Whether it’s building an inbound marketing strategy or developing an outreach strategy, you don’t need to do everything all at once. This is important to understand—especially when you’re trying to convince stakeholders that making the move to a composable architecture can be approached the same way.
Simply: you don’t have to rip and replace your monolith with a composable architecture. It can happen incrementally. Test one change at a time and react accordingly. Switch to headless and solve one business challenge at a time.
Remind stakeholders that if one piece isn’t working because your business goals change, a startup you wanted to rely on goes belly up, whatever the case you can swap that thing and move on.
Yes, implementing and succeeding with a composable architecture can be complex if you do it all at once, but with an incremental approach, you’ll gradually arrive at an end state with all the right-fit solutions you’ve hand-selected.
3. A migration will be too time-consuming
It will take time to fully migrate to a composable architecture. But it will also take time to maintain your current monolith—possibly more and more as time goes on. One way to think about this is by way of the strangler fig pattern:
“The pattern is an analogy for a type of plant that begins life as a vine growing alongside an older, established tree. As the vine grows, it spreads to completely consume and ultimately replace the host tree, leaving a new, strangler fig tree in its place.”
The same idea applies to migrating from a monolith to a headless composable architecture. Essentially, you can build out your front-facing UI (Netlify Core) and it can point to ~99% of your existing systems. (If you’re not following along, Netlify Connect handles this orchestration for you.) This way, you can move just one piece over at a time—like we mentioned earlier.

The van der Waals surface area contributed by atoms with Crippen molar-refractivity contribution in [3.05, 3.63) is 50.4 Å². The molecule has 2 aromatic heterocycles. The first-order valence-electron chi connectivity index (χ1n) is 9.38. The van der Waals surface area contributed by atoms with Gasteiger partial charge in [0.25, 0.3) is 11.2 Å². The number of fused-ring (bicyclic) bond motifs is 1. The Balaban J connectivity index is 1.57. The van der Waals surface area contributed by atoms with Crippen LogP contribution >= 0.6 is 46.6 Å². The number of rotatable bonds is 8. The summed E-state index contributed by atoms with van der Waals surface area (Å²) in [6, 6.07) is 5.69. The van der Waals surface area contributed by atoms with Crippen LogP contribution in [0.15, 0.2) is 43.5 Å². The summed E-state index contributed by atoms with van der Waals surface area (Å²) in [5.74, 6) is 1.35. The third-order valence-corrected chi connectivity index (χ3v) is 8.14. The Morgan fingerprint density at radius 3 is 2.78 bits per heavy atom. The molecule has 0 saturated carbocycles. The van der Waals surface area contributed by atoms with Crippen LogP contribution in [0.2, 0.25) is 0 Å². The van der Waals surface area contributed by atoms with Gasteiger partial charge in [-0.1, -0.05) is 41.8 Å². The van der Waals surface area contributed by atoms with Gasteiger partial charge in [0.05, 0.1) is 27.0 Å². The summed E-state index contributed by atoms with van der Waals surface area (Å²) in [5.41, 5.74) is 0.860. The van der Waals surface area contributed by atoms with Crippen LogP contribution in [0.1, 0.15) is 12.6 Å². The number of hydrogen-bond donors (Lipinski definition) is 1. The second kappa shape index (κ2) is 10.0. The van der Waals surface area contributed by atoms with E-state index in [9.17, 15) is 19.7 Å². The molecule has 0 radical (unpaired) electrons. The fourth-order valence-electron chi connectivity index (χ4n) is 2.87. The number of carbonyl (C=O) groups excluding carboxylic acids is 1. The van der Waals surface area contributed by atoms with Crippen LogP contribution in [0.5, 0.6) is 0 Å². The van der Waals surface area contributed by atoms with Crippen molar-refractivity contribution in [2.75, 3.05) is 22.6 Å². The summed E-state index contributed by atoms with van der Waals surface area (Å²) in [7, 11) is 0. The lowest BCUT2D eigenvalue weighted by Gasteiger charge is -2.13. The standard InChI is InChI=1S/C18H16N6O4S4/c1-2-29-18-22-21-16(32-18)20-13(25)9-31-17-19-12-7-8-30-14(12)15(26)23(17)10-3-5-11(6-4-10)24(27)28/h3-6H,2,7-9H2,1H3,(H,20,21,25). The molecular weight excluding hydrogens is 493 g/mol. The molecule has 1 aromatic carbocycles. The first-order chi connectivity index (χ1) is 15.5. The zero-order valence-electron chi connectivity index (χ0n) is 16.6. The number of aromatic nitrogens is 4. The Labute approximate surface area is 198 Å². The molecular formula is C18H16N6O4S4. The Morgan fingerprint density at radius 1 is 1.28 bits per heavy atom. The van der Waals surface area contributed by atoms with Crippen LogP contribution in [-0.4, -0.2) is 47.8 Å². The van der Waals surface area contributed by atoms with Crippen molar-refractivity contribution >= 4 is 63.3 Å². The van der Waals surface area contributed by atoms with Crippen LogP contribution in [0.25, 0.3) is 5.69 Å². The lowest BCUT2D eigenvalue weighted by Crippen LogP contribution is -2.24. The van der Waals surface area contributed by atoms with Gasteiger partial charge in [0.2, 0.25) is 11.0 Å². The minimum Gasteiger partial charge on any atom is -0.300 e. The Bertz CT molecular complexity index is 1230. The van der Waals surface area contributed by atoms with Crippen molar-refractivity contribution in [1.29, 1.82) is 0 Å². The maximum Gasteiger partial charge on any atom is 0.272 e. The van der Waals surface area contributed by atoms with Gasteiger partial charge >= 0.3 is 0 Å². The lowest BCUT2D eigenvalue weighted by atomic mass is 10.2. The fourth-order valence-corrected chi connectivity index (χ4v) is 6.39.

Here’s another way to think about it that might be easier for nontechnical folk to understand. If people are using a tool—say a CMS—that’s working for them, they don’t have to stop using it when you migrate to composable. They can continue using that solution while other areas of the business migrate to what works for them. Nonetheless, you’re still on the journey toward unification.
4. We don’t want to undo the work we’ve done
If you encounter this objection, well, you’re in for a philosophical discussion. We’d argue that you can’t measure the value of something by the cost you’ve already sunk into it. However, you should use it as an opportunity to do an analysis comparison. Think back to all of your previous steps and compare the world you’re creating to the world you’re living in now.
If we’ve learned nothing else, it’s that businesses have to keep pushing forward to remain relevant. For many organizations, especially those in fintech, ecommerce, and healthcare to name a few, this is the most progressive and strategic decision you can make from an architectural point of view.
In the end, while all the services you’ve hard-coded yourself might work now, as your business begins to scale, new problems will surface. With a monolith, you’re building a bigger and bigger code base that becomes more inflexible as time goes on. But with a composable architecture, you’re choosing the solutions you need when they’re solving a problem you have and no sooner.
Ready to overcome objections to composable architecture with Netlify?
You don’t have to go on this journey alone. Get in touch with us and we’ll help you build your business case.